ABUJA (Reuters) - Nigeria's government denied there had been an abduction of hundreds of people in the northeast town of Damasak after its recapture from Islamist jihadist group Boko Haram, the national information center said on Thursday.
Damasak residents said earlier this week that over 400 women and children had been rounded up and taken from the town by fleeing militants.
The town was recently liberated by Chadian and Nigerien troops pressing an offensive against Boko Haram.
Boko Haram abducted some 200 schoolgirls in April. Attempts to find them have so far proved fruitless and a vociferous global #BringBackOurGirls Twitter campaign has engendered strong criticism of President Goodluck Jonathan.
The Information Center said in a statement "there is no fresh abduction in Damasak" in Borno state, the heartland of a six-year insurgency; but it added it did not have figures for the number of missing people in the community.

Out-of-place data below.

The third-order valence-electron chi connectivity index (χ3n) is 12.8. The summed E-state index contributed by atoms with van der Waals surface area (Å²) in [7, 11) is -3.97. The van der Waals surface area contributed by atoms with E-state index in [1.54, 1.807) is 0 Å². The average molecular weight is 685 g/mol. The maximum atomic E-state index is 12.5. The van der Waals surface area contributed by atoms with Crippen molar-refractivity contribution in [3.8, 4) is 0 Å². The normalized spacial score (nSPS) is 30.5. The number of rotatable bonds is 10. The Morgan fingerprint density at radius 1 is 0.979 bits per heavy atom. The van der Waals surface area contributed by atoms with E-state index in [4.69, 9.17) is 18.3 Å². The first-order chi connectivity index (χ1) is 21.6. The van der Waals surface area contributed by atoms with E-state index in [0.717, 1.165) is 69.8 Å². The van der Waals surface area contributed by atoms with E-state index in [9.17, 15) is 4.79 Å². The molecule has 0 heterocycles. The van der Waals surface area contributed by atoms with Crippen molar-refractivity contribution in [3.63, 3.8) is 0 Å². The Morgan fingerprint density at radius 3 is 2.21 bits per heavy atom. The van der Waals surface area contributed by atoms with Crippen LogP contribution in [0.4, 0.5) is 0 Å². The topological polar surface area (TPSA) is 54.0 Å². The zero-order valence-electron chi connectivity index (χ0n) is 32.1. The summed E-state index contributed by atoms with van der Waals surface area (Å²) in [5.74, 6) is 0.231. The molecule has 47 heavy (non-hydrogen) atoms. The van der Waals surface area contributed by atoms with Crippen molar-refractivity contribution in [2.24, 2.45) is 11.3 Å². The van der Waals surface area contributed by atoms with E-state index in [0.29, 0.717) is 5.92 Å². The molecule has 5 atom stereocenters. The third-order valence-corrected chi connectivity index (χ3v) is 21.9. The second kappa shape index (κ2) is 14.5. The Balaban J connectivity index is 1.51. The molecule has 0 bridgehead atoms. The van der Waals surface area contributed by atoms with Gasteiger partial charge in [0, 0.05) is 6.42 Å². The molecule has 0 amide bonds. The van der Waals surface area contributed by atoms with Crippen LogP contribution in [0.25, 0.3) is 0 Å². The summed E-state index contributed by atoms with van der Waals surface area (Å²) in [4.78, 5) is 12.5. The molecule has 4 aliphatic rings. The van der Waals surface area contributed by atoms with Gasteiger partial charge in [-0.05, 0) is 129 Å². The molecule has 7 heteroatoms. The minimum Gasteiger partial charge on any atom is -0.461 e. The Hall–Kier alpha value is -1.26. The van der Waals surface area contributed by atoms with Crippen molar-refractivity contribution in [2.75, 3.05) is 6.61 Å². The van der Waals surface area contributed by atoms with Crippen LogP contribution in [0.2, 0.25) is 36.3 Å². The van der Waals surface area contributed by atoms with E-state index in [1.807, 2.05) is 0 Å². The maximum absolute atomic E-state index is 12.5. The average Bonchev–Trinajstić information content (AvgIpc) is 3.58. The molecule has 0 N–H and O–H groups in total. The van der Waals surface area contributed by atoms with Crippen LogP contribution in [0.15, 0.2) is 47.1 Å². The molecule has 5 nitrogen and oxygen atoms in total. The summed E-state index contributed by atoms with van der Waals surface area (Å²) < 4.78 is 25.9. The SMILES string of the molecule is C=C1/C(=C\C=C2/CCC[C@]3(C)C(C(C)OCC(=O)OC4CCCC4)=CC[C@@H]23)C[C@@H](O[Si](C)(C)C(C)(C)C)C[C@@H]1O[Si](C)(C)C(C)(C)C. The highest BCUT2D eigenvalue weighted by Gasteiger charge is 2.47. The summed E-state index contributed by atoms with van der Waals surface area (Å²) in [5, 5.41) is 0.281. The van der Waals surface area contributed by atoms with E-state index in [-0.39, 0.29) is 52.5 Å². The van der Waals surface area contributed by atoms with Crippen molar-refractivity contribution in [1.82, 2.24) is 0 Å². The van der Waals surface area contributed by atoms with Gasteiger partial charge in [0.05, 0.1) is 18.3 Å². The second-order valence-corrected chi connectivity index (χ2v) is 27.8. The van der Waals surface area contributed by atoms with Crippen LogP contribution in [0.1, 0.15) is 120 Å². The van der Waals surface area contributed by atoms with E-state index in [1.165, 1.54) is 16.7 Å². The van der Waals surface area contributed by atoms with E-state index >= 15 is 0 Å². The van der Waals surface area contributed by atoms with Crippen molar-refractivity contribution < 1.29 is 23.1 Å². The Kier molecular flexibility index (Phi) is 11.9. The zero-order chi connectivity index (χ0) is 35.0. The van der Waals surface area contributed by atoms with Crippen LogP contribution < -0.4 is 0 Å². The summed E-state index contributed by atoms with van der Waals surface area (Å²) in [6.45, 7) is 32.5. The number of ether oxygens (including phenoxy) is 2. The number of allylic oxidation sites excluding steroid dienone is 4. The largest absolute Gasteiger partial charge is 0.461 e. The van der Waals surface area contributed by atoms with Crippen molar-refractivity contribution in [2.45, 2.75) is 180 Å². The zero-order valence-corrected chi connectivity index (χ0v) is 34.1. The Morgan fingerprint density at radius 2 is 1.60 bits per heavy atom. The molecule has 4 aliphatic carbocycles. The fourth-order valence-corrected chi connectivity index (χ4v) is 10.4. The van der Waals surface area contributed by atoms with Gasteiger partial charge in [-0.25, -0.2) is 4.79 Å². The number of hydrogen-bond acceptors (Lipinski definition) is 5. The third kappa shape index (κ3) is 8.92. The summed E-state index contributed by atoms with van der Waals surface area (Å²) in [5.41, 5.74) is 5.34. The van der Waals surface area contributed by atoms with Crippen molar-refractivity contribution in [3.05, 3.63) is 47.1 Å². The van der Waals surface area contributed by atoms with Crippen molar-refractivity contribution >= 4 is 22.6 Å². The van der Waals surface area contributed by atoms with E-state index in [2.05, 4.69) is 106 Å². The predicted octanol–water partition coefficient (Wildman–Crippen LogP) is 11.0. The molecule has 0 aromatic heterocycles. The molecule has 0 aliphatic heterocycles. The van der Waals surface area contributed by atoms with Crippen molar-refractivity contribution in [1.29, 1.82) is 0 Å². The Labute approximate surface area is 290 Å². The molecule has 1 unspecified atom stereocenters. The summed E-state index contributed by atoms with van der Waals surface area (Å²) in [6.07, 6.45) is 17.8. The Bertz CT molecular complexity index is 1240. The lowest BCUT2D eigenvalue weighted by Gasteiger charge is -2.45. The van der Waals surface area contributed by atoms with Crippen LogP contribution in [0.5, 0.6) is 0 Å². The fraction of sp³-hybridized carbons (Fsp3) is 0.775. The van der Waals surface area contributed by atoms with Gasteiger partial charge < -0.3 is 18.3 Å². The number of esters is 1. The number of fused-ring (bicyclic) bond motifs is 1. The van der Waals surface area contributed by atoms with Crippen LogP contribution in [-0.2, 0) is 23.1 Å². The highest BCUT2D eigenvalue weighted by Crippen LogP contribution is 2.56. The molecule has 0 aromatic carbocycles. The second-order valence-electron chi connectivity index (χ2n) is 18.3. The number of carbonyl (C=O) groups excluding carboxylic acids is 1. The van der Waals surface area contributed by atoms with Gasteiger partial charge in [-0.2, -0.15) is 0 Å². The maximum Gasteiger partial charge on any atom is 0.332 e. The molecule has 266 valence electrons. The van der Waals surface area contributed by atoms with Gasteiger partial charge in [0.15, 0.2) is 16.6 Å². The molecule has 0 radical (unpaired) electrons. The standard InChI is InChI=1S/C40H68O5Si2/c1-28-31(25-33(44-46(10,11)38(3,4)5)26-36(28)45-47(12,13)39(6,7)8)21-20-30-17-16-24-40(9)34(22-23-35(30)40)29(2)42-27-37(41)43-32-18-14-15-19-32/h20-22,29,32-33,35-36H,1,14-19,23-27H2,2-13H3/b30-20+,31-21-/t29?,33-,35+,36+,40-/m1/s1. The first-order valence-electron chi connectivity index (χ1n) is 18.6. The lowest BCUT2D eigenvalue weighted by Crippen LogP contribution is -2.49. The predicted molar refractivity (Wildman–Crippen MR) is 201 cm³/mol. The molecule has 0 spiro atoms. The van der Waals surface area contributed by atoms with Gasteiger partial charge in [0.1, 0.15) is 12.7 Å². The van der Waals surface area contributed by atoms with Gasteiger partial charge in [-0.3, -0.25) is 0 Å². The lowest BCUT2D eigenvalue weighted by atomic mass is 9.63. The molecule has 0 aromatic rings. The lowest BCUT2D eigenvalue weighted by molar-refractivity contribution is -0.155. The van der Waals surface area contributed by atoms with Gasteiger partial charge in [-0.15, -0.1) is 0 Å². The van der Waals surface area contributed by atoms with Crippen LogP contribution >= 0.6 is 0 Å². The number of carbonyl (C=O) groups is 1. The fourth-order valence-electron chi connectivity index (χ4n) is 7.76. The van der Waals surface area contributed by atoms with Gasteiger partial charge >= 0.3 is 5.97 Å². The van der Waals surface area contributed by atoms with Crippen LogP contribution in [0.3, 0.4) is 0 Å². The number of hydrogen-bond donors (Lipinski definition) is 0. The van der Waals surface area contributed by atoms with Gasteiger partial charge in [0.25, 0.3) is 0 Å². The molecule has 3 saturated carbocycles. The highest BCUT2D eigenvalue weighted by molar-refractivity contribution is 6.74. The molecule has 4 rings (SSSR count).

Boko Haram has been trying to carve out an Islamic state in the country's northeast and managed to take over an area the size of Belgium by the start of the year.
Nigerian forces and the foreign troops have driven the militants out of a string of towns in simultaneous offensives over the past month.
The government said all but three local government areas in Borno had been cleared of militants. Nigerians head to the polls on Saturday for general elections.
President Jonathan of the People's Democratic Party, which has dominated politics since the end of military rule in 1999, is hoping to be re-elected.
Reporting By Julia Payne; editing by Ralph Boulton